Immigration

Fearing Relatives' Deportation, Latinos Are Big Missing Piece in Obamacare Puzzle

| by Allison Geller

As disappointing Obamacare numbers roll in, Latinos appear to be one of the most overlooked groups with the most potential for the Afforable Care Act. While Latinos generally support Obamacare, many fear that signing up will put family members at risk of deportation.

Though the U.S. Immigration and Customs Enforcement issued a memo to reassure legal residents with undocumented family members that they are not putting their relatives at risk by signing up for Obamacare, many are still wary, Think Progress reported. Members of “mixed-status” families are the most reluctant to sign up.

“These families are just very fearful whether it’s true or not,” California Endowment’s “Get Covered” campaign manager told the National Journal.

“We don’t have any reason to doubt the administration," she added, "but there’s this fear in the community that isn’t just going to go away with a letter.”

Popular Video

A police officer saw a young black couple drive by and pulled them over. What he did next left them stunned:

Popular Video

A police officer saw a young black couple drive by and pulled them over. What he did next left them stunned:

Reuters reported that while the Obama administration has released no numbers about Obamacare sign-ups by ethnicity, they expect a low figure from Latinos.

“I would not be surprised if those numbers aren’t what we want them to be right now,” said Mayra Alvarez, associate director of minority health at the U.S. Department of Health and Human Services.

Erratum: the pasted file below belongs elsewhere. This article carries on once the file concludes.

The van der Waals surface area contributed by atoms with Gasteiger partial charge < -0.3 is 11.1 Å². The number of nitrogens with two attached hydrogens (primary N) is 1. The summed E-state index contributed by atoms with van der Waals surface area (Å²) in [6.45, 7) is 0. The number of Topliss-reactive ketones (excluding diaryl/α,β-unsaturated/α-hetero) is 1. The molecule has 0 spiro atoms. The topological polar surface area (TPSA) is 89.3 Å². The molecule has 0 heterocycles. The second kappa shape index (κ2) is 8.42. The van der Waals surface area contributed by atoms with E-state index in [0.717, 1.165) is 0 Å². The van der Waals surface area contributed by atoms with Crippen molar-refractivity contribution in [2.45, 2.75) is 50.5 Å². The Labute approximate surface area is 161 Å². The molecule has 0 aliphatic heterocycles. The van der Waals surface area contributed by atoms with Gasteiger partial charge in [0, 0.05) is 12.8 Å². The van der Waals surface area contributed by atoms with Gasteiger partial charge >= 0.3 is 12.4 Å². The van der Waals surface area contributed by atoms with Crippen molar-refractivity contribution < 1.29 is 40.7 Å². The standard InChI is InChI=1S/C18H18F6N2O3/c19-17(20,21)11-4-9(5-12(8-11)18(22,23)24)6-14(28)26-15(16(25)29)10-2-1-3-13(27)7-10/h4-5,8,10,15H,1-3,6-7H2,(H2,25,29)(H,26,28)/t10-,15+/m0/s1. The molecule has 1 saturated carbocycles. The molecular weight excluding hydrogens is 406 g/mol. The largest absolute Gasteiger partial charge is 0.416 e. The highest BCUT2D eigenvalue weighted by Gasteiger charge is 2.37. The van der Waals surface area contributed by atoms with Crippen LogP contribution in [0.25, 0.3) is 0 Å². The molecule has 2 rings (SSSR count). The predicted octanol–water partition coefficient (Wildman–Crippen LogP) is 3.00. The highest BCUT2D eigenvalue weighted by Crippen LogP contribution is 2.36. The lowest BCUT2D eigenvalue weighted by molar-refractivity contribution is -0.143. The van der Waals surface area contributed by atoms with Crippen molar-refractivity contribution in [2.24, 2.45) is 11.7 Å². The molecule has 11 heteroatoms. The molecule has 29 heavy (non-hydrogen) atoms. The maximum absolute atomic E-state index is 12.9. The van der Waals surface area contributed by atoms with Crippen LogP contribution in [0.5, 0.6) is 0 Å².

Latino Americans seem like Obamacare’s target audience, since they are on the whole younger than the general population and often lack healthcare. Enrolling would benefit others Americans, too, since more enrollments would offset high premiums for sick clients.

One big hurdle is that the HealthCare.gov site is not in Spanish. But even in California, home to the highest population of Spanish-speaking immigrants in the country, the numbers have been low despite the site being in both languages.

Since Oct. 1, 13 percent of online enrollees identified as Hispanic, and only 5 percent enrolled on the Spanish site. The “Get Covered” campaign alone has spent tens of millions on Spanish-language media outreach, but the fear is deep-rooted.

With deportation numbers still high and little visible progress made to stop them or grant amnesty to undocumented residents, it’s perhaps no surprise that Latino Americans would be suspicious of giving their information up to the government to sign up for insurance, despite promises that the information will not be used to prosecute their family members.

Sources: Think ProgressNational JournalReuters